So here are the seven kinds of pastors I’d run from:

1.    I’d run from any pastor who wants to tell me how to vote. 
It’s the pastor’s role to challenge you to seek truth, and to love truth, and to love people.  It’s not his job to tell you how to think or come to conclusions.

2.    I’d run from any pastor who tells me who to marry.
  That’s way too much intrusion to your life.  No good pastor wants to make that decision.  They want to help you to get married well, so you can be married a long, long time and be happy.

3.    I’d run from any pastor who wants to tell me how to spend my money.
  It’s not a pastor’s job to tell you what kind of house to live in and what kind of lifestyle you can afford.  It is, however, a pastor’s job to teach you what the sacred Scriptures, what God says about finances.  And He has an awful lot to say, not the least of which is that we should owe no man anything except to love.

4.    I’d run from any pastor who tells me who to hate.
  I’m sick and tired, during this election period, of demonizing John McCain and Barack Obama.  Neither one deserves it.  Any pastor who tells you who to hate, I would run from.

5.    I’d run from any pastor who tells me what I can and cannot drink.
Now, I know that’s controversial, but the Scriptures teach moderation; not the abstinence from every controversial subject or activity in life. We all make choices.  So the choice is moderation in all things, rather than abstinence.  Unless, of course, you have an addiction to a certain substance or activity.  You should stay away from them.  But your weakness or addiction doesn’t define everyone else’s liberty or freedom.  If you don’t like that, go to the Scriptures and deal with it, because it wasn’t my idea.

6.    I’d run from any pastor who has a new revelation.
There are an awful lot of people out there who will tell you that God speaks to them in ways He doesn’t speak to anyone else.  I wouldn’t believe it.  Whatever God has said and wants you to know, He has said and recorded in the sacred book called The Bible.  It can be believed.  Pastors are to teach it and apply it; not add to it by their own particular spiritual nuance.

7.    I’d run from any pastor who has a long list of dos and don’ts.
  This may be hard for many people to believe but Christianity is not about morals.  It’s about ethics.  It’s about what is right.   It’s about truth and truth seeking.  And truth seekers ultimately, I believe, wind up at The One Who is truth.  Jesus said, “I am the life, truth, and the way.”  I seek truth.  I find Christ.

No amount of moralistic ranting and raving makes a person a Christian or changes the heart.  As a matter of fact, what we do doesn’t change until who we are changes.  And that’s a matter of the heart, and that’s where the gospel is pointed.  So if you are around someone who is condemning you for a long list of things that they prohibit that you’re doing, I’d keep looking to another place.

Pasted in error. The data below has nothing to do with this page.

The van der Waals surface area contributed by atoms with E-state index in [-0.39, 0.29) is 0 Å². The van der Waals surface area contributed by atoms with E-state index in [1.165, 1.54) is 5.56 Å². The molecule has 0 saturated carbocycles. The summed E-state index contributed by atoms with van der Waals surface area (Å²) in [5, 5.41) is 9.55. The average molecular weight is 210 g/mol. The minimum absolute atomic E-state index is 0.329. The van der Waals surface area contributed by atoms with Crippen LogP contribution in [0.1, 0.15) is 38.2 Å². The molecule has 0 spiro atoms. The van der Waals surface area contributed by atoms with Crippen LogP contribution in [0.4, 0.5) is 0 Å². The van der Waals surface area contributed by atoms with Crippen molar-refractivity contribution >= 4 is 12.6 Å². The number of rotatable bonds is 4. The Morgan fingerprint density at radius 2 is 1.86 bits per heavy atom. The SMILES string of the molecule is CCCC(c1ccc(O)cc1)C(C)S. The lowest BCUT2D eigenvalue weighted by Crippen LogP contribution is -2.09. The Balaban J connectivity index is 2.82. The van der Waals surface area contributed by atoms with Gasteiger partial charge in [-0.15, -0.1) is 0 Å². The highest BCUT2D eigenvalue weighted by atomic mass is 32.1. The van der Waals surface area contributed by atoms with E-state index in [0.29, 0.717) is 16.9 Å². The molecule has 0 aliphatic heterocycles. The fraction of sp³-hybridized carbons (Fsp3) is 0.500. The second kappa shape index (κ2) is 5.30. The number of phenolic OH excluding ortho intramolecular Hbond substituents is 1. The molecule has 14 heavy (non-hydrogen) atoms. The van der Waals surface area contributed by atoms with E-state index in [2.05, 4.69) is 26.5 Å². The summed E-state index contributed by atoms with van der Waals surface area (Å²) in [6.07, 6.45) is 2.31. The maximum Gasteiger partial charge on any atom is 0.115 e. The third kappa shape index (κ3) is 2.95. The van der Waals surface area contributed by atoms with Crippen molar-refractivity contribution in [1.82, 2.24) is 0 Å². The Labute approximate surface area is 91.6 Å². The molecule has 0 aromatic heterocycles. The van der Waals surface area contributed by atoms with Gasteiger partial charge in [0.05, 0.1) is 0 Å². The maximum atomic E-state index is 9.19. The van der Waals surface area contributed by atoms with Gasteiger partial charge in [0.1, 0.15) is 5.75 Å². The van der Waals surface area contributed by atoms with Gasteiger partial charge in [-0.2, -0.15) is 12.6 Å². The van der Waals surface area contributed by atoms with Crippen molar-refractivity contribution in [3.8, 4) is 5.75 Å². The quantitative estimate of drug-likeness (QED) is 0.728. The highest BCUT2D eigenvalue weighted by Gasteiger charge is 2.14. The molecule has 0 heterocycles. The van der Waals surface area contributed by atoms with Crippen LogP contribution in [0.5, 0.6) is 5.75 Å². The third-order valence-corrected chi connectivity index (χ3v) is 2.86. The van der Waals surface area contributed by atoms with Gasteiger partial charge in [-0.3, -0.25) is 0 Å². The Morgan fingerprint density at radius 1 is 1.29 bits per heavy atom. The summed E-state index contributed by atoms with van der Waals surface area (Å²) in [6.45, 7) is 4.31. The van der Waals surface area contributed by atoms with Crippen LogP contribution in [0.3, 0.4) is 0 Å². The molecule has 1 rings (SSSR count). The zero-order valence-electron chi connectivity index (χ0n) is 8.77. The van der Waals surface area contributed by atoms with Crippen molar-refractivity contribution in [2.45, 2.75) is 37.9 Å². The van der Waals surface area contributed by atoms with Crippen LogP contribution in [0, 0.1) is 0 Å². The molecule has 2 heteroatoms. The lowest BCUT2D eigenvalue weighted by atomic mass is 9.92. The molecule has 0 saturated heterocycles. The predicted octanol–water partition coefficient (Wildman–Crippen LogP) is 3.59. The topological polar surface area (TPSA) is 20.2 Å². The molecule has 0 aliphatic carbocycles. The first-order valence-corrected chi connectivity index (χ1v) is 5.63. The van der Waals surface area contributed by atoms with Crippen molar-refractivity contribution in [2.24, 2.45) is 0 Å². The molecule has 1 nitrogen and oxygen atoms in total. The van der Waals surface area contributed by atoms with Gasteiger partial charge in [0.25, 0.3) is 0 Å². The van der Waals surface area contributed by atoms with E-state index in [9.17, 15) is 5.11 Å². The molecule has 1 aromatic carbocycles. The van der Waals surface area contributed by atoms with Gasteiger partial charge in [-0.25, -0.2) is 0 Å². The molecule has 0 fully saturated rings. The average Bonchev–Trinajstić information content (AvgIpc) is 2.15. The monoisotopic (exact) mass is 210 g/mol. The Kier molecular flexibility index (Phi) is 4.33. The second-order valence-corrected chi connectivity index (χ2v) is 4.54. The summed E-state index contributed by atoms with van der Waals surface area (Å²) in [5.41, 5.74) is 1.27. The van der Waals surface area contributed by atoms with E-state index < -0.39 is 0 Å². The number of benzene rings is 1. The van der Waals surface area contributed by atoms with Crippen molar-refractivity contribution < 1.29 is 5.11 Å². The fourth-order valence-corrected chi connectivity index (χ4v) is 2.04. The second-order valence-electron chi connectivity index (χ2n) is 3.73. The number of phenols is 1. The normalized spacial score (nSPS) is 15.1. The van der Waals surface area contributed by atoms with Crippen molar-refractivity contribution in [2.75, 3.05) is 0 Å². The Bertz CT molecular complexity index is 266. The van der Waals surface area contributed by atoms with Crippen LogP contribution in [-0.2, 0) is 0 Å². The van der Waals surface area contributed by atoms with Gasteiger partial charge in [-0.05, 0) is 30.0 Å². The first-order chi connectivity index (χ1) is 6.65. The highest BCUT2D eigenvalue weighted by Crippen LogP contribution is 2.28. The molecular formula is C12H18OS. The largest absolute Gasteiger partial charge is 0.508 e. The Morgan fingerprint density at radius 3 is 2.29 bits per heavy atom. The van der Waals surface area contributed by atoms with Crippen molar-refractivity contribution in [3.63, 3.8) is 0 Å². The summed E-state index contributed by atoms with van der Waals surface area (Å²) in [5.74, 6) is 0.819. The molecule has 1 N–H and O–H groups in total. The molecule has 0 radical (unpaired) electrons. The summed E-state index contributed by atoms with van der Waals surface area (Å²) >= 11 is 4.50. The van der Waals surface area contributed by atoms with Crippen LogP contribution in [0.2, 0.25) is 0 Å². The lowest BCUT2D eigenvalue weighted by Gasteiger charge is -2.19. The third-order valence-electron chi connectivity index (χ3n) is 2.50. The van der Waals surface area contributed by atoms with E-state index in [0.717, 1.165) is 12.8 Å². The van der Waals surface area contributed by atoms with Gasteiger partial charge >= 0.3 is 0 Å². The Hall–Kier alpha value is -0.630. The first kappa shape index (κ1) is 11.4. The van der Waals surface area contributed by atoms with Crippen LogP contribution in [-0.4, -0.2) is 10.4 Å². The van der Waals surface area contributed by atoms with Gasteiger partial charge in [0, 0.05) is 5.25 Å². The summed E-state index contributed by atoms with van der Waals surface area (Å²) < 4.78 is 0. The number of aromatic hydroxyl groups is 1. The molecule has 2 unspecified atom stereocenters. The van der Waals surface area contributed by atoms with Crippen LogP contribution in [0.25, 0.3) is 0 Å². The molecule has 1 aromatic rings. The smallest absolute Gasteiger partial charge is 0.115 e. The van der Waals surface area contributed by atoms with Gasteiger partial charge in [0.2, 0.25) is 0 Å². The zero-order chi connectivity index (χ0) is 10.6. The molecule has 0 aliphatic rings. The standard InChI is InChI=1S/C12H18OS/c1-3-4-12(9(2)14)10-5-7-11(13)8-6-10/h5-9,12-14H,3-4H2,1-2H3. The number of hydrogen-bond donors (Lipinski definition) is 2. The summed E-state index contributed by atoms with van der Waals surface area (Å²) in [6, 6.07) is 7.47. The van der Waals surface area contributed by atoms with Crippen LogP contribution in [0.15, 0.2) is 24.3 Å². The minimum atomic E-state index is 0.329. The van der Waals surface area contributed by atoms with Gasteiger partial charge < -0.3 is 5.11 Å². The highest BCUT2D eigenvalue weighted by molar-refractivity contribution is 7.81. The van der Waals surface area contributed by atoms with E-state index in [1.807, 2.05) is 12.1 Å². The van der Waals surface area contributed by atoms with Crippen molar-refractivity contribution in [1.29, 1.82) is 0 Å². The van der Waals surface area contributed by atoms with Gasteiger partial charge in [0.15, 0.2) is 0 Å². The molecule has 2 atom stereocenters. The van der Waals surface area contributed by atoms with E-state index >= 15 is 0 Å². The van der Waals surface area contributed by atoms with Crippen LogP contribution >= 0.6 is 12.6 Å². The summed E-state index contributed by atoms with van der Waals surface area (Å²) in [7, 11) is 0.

Now I don’t mean for this Dave Rave to be negative, but sometimes we just have to get real and say what we’re all thinking.  So what kind of pastor would I be looking for?  One who leads the way with humility and wisdom; one who takes the sacred Scriptures and lifts me up and sets me free; one who can inspire me; one who makes the truth of God compelling and real, and gives me the ability to apply it to my everyday life.

You need a pastor.  There are a lot of great ones out there.  Go find one.

Tuesday, November 11, 2008

The aging of America

Older Adults Growing U.S. Market
  • 41% of American adults are over 50, the highest percentage in U.S. history.
  • People over 55 own 77% of all financial assets in the United States.
  • 50+ adults account for 45% of U.S. consumer spending, $2.1 trillion per year.
  • By 2011 the American 50+ population will surpass the 100 million mark.

Taken from September & October 2008 AARP Magazine (HT Leadership Network)

So how does this impact the way we do ministry in our churches in America?

The map below shows the concentration of those 65 and older in our country:

What affect will this have on jobs in your community? Transitions in the service industry are already occurring, but there will also be a shift as jobs begin to open up. Who will fill those jobs? How will this impact giving in your church? We are in the midst of the greatest transference of generational wealth ever.

Sunday, November 09, 2008

Sermon - Acts 17 - Do all paths lead to Heaven?

My sermon from this morning is posted at our church's website - WasecaChurch.org. A lot of positive feedback on it, my wife especially liked it.

Thursday, November 06, 2008

Pastor and politics